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Resolving the vacuum fluctuations of an optomechanical system using an artificial atom



Florent Q. Lecocq, John D. Teufel, Jose A. Aumentado, Raymond W. Simmonds


Heisenberg's uncertainty principle results in one of the strangest quantum behaviours: a mechanical oscillator can never truly be at rest. Even at a temperature of absolute zero, its position and momentum are still subject to quantum fluctuations. However, direct energy detection of the oscillator in its ground state makes it seem motionless, and in linear position measurements detector noise can masquerade as mechanical fluctuations. Thus, how can we resolve quantum fluctuations? Here, we parametrically couple a micromechanical oscillator to a microwave cavity to prepare the system in its quantum ground state and then amplify the remaining vacuum fluctuations into real energy quanta. We monitor the photon/phonon-number distributions using a superconducting qubit, allowing us to resolve the quantum vacuum fluctuations of the macroscopic oscillator's motion. Our results further demonstrate the ability to control a long-lived mechanical oscillator using a non-Gaussian resource, directly enabling applications in quantum information processing and enhanced detection of displacement and forces.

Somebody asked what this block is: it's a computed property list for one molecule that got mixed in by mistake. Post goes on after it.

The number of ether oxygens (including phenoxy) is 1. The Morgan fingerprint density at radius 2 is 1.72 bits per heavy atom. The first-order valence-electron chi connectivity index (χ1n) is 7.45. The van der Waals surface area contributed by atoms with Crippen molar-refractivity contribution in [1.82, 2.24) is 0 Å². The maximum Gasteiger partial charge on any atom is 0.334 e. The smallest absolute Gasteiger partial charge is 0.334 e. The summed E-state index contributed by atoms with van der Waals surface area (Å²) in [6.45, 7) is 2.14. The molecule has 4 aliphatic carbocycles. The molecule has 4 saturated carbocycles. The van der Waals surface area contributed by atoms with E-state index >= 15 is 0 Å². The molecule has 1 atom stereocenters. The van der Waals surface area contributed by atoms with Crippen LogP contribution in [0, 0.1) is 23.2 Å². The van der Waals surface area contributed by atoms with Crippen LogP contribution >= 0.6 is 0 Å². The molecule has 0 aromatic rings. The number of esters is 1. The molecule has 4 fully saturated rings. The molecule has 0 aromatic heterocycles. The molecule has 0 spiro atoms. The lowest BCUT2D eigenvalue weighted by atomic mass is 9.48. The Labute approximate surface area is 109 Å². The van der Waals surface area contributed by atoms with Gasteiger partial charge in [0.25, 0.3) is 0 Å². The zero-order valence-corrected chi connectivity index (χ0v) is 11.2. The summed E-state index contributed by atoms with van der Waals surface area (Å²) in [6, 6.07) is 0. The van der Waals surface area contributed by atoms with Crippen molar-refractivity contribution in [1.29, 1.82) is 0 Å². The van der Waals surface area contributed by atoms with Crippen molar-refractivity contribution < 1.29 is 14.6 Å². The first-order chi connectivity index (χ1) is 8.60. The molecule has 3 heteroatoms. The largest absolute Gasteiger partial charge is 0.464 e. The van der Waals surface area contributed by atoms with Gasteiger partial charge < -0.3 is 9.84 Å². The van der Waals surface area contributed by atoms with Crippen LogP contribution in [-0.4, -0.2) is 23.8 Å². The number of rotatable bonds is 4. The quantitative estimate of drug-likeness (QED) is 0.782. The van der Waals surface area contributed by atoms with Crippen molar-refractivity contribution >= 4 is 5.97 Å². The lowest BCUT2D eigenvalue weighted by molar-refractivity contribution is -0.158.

Lecocq, F. , Teufel, J. , Aumentado, J. and Simmonds, R. (2015), Resolving the vacuum fluctuations of an optomechanical system using an artificial atom, Nature, [online], (Accessed June 25, 2024)


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Created June 15, 2015, Updated November 10, 2018